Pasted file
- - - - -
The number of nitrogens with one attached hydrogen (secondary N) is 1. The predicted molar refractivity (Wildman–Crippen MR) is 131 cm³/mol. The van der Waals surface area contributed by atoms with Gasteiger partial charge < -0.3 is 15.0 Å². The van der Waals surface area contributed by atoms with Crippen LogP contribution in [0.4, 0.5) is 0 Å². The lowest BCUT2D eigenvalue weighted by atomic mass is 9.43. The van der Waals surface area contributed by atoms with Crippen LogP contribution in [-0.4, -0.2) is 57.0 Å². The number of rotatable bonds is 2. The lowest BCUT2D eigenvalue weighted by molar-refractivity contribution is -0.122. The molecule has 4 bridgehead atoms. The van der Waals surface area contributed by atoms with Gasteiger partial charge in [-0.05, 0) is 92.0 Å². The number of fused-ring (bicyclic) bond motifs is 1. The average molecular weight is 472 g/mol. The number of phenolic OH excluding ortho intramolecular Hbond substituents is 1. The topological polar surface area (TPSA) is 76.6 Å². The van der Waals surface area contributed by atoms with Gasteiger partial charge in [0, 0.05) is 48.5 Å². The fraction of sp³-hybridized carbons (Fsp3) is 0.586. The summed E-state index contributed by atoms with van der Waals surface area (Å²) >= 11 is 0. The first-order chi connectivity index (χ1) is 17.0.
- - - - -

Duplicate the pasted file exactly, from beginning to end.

The number of nitrogens with one attached hydrogen (secondary N) is 1. The predicted molar refractivity (Wildman–Crippen MR) is 131 cm³/mol. The van der Waals surface area contributed by atoms with Gasteiger partial charge < -0.3 is 15.0 Å². The van der Waals surface area contributed by atoms with Crippen LogP contribution in [0.4, 0.5) is 0 Å². The lowest BCUT2D eigenvalue weighted by atomic mass is 9.43. The van der Waals surface area contributed by atoms with Crippen LogP contribution in [-0.4, -0.2) is 57.0 Å². The number of rotatable bonds is 2. The lowest BCUT2D eigenvalue weighted by molar-refractivity contribution is -0.122. The molecule has 4 bridgehead atoms. The van der Waals surface area contributed by atoms with Gasteiger partial charge in [-0.05, 0) is 92.0 Å². The number of fused-ring (bicyclic) bond motifs is 1. The average molecular weight is 472 g/mol. The number of phenolic OH excluding ortho intramolecular Hbond substituents is 1. The topological polar surface area (TPSA) is 76.6 Å². The van der Waals surface area contributed by atoms with Gasteiger partial charge in [0, 0.05) is 48.5 Å². The fraction of sp³-hybridized carbons (Fsp3) is 0.586. The summed E-state index contributed by atoms with van der Waals surface area (Å²) >= 11 is 0. The first-order chi connectivity index (χ1) is 17.0.